It was incongruous all on its own–a piece of pink fabric in a sleepy downtown city street. The pink petals lost the lift of the breeze and settled on a eucalyptus tree branch.  It was a perfect moment–a flower on a green tree against a white block fence.

I took the photo knowing that I was caught in a special moment. In another minute, the flower would be shaken out of the tree by another breeze. It might be blown into a pool, or run over by a car. But in that one instant in time, I could witness this temporary tree in fantasy bloom. We all need such moments.

Quinn McDonald is a creativity coach who teaches creative problem solving and healing trauma through poetry. She also takes photos of the Invisible, Visible World.

Changing Your Mind

We often fight new ideas because a new idea leads to growth and growth means we will have to change something else about our life. In other words, growth leads to change. And we hate that.

This tree is growing. The bark doesn’t fit anymore. In spring, the bark splits and peels back. The new bark is revealed. It’s not scary, it’s expected every spring.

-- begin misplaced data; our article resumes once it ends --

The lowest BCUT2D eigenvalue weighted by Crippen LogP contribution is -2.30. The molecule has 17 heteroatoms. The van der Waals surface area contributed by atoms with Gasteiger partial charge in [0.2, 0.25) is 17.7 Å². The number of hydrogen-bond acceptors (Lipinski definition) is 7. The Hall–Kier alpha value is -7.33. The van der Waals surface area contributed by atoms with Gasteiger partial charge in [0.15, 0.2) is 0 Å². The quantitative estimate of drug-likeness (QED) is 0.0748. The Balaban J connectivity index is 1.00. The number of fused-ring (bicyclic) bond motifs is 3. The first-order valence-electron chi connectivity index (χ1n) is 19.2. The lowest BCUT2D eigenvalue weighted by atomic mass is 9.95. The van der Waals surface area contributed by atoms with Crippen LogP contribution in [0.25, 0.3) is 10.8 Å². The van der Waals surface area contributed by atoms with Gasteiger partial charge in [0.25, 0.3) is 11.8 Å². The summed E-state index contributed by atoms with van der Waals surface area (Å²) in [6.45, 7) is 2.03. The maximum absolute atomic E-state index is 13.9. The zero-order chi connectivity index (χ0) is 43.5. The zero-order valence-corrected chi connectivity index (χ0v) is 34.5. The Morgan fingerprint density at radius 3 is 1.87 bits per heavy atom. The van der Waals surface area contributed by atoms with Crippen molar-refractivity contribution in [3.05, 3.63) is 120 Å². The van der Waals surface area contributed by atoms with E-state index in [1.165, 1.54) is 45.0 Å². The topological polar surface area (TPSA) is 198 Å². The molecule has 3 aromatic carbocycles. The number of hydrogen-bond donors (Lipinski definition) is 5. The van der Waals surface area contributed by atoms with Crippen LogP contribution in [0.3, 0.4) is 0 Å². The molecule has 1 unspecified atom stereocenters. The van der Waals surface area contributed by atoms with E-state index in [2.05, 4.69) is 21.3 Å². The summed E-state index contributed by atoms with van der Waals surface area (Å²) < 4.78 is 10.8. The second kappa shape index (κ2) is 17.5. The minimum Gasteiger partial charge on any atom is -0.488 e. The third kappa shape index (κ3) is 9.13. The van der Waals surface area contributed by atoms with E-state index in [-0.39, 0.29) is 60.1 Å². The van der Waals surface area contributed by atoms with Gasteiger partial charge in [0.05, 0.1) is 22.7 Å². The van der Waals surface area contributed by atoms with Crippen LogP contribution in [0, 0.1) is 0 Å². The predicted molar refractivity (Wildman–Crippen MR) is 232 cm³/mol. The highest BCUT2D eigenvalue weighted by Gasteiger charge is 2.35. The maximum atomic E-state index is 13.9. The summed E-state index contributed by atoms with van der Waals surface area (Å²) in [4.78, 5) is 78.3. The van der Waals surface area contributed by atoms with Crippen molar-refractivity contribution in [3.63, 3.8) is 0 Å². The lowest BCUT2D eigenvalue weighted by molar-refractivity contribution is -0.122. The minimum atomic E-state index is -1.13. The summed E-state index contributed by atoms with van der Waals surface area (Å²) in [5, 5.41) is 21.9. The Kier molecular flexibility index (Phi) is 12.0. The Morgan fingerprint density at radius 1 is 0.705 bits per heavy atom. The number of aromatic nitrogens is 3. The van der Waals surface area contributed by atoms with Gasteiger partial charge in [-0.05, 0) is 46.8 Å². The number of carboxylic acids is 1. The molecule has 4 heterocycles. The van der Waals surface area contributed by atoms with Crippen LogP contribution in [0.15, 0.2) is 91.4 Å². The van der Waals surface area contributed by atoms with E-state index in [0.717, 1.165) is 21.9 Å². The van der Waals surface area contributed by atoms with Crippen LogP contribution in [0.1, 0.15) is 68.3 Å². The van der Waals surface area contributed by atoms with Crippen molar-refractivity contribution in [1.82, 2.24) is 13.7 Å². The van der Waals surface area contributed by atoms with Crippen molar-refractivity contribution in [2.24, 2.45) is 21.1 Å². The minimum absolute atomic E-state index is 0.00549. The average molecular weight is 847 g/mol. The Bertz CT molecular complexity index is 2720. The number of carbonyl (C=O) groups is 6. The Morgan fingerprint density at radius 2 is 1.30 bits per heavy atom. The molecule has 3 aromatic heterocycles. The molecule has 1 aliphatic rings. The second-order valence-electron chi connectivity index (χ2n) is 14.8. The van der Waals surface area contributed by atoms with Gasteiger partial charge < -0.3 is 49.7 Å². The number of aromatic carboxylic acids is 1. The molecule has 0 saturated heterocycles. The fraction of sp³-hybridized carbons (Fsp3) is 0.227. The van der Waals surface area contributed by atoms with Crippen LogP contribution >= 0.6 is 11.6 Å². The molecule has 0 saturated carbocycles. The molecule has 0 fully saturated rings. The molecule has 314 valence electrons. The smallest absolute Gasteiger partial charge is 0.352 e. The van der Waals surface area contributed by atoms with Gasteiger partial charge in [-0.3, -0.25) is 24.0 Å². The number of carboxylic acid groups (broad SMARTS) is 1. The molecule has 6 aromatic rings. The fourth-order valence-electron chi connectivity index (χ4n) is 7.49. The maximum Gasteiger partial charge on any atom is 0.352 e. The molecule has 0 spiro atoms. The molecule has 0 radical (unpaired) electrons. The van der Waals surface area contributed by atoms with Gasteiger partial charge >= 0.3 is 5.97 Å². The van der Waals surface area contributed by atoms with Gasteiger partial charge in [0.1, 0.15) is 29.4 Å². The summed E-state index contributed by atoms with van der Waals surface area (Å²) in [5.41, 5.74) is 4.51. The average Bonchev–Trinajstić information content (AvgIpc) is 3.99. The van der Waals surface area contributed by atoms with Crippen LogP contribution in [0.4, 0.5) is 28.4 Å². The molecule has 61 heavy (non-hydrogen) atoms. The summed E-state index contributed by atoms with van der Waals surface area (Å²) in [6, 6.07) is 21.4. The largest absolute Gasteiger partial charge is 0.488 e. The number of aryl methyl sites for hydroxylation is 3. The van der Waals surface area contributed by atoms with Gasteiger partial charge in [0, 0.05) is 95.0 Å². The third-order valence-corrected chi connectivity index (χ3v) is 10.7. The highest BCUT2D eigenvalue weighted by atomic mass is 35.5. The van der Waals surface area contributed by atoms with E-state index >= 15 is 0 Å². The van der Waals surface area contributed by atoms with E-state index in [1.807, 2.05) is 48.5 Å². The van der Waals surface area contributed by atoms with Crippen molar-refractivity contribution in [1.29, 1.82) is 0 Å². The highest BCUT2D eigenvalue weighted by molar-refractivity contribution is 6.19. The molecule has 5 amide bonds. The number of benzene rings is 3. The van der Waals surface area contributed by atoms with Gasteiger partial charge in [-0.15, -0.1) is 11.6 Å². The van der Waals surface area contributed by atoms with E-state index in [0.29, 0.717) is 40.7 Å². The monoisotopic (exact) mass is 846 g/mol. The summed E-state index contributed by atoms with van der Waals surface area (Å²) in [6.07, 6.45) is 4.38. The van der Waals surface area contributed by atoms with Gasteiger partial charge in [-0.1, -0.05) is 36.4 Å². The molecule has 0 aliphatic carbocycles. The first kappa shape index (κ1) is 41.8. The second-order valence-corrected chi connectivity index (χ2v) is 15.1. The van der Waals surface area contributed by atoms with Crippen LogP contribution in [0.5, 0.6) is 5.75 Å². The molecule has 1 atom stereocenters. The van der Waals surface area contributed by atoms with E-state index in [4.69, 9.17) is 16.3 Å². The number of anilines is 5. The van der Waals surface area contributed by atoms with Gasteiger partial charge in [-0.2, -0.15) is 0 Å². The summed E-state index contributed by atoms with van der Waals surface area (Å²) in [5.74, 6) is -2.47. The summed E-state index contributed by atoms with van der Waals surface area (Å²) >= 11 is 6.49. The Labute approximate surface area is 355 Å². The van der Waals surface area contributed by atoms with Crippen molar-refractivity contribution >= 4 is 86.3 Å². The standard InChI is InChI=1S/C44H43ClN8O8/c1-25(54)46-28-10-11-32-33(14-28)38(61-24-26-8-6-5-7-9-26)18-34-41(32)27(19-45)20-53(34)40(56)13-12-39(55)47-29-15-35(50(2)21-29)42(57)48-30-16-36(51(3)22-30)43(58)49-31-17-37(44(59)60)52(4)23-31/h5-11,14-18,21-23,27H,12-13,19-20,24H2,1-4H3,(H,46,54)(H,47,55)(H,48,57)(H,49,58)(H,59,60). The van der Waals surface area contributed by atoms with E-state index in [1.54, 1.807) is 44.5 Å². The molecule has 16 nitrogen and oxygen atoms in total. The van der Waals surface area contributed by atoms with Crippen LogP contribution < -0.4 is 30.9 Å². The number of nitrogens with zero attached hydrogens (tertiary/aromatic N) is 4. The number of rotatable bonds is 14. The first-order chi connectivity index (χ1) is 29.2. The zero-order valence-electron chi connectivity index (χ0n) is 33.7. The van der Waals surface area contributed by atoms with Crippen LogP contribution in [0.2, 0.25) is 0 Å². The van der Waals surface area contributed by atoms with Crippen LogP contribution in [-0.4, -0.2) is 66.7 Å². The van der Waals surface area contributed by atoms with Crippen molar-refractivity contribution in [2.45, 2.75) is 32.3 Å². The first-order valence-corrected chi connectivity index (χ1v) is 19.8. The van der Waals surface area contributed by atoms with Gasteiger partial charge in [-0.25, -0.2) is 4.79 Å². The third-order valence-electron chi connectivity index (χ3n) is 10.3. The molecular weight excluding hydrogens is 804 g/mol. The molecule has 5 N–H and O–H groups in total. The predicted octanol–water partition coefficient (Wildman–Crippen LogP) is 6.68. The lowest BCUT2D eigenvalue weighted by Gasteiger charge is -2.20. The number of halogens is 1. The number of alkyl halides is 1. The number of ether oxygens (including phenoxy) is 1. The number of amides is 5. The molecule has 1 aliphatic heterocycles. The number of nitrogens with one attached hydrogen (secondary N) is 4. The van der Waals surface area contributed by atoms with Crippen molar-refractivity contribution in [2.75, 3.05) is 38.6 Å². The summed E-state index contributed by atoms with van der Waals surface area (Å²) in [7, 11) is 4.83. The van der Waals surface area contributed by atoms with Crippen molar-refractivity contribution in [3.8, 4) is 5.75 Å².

Growth doesn’t happen all at once. When you let it happen naturally, one step at a time, it’s manageable. As your old ideas peel away, save them. They help you shape more new ideas.

Quinn McDonald is a writer who teaches writing, getting along with difficult people, and creative problem solving. She is also a creativity coach.

Smiling Over Spilled Milk

During my morning walk, I came across some spilled ice cream on a sidewalk. In another city, or in another time, a rain may have washed the spilled milk away. In Phoenix, it dries in place. Fast. Which made it the perfect image to photograph.

While the lines and dots in the sidewalk were beautiful in their own right, I loved the way the melted ice cream ran into the safety portion of the sidewalk.